"Mr. Lernah, get the fuck out of youah cah right now- yore a PEDESTRIAN"....

I got the fuck out of my car real quick- now I understood. He then told me that my registration had "expiahed", gave me a ticket and returned to his squad car. Minutes later a tow truck pulled up and started to jack my vehicle as I furiously removed about 20 boxes full of all my wordly belongings onto the sidewalk. As they towed my vehicle to parts unknown- I walked up to the driver's side window of the officer's car and politely began to ask where I would be able to pick up the car at which point he drove away without saying a word. He had never removed his wrap-around sunglasses.

He was one tough mother------

A few nights later, I regret to say that I was involved in a very bad melee at a famous Boston establishment (name withheld for security reasons) wherein I broke my hand and lost a knuckle. I know multiple people were hospitalized. I am not proud of this- but there was really nothing I could have done different. The reason for the brawl? Interpretations of a rule around a game of darts some of you may know called Cricket.

They were some tough mother-------s.

Our facility up there was affiliated with Partners (MassGeneral, Brigham & Women's and Dana Farber Cancer Center). They were the ones who had asked us to open a center in Boston so we could help treat their patients. But when one of our doctors went on a local TV station to complain about how BlueCross BlueShield were not paying their bills, those administrators at MGH called me on the carpet and chewed me up one afternoon that I'll never forget. All the faux refinement they had exhibited during their courtship of us months before disappeared in a flash and they dressed me down with more F-bombs than I'd heard at the pubs. They told me they were going to be "all ovah youah asses" from then on and wouldn't hesitate to rip-up the "fucking agreement" we had. 

They were worried about BCBS because BCBS had called them and actually threatened to stop paying MGH!

BCBS and MassGeneral were some tough mother-------s.

Then there was the time Medicare stopped reimbursiung us, period. Stopped cold turkey. This is after the Medical Director of Medicare of the State had sent us a signed letter BEFORE we opened the facility in Massachusetts telling us that Medicare would reimburse us for our services to patients. He renegged.  We went at him hard. He didn't back down for the longest time.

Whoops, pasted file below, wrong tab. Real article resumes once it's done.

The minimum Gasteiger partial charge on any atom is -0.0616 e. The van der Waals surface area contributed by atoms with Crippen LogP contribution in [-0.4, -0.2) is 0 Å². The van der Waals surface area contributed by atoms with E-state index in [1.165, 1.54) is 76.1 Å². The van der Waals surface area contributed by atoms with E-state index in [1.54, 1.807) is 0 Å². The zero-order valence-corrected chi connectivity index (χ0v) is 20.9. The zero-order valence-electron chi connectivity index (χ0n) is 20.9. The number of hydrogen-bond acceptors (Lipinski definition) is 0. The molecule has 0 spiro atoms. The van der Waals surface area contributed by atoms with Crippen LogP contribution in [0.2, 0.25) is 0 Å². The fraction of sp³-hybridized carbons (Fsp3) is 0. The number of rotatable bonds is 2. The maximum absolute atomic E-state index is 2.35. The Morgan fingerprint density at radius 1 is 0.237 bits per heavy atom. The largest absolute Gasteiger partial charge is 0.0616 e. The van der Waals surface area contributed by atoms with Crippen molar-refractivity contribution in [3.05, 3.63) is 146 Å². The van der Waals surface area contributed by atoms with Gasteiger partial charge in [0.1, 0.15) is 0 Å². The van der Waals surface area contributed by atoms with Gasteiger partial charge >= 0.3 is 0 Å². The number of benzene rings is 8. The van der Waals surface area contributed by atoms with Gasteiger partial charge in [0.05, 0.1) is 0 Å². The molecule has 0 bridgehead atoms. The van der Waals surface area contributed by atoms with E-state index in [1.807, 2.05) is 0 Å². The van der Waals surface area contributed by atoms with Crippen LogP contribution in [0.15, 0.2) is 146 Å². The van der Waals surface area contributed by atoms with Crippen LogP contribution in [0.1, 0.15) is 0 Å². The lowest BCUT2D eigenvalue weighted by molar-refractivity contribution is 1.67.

He was tough mother------, but also was just an _______. (fill in the blank) :)

Oh and how about the war of the red tickets with the lovely metermaids of Boston? And that landlord that gouged the bejesus... ok, ok, that's enough!

A year or so went by. I dug-in. Winter lasted what seemed like 6 months up there. I walked to work along the Charles River and cursed my lot every morning. The wind just cut you into little pieces. Then a massive snowstorm hit in April I believe, I can't remember. I do remember barely being able to open the door to my basement apartment against the snown and thinking- "it's not worth going to the clinic- no one could possibly be there". But against my better judgment I trudged thought the tundra, finally arrived, unlocked the place and collapsed on a waiting room sofa, exhausted. After some minutes I heard someone calling my name. It was one of our oldest patients- she may have been 85 years old, white spindles of hair tucked back in a pony tail. I was blown away. She'd somehow come all the way up from a town way south of Boston- somewhere along the South Shore. I'll never forget the sight of her standing there in her little boots and heavy winter coat. She was so determined and earnest and wanted to get better. Nothing would get in her way.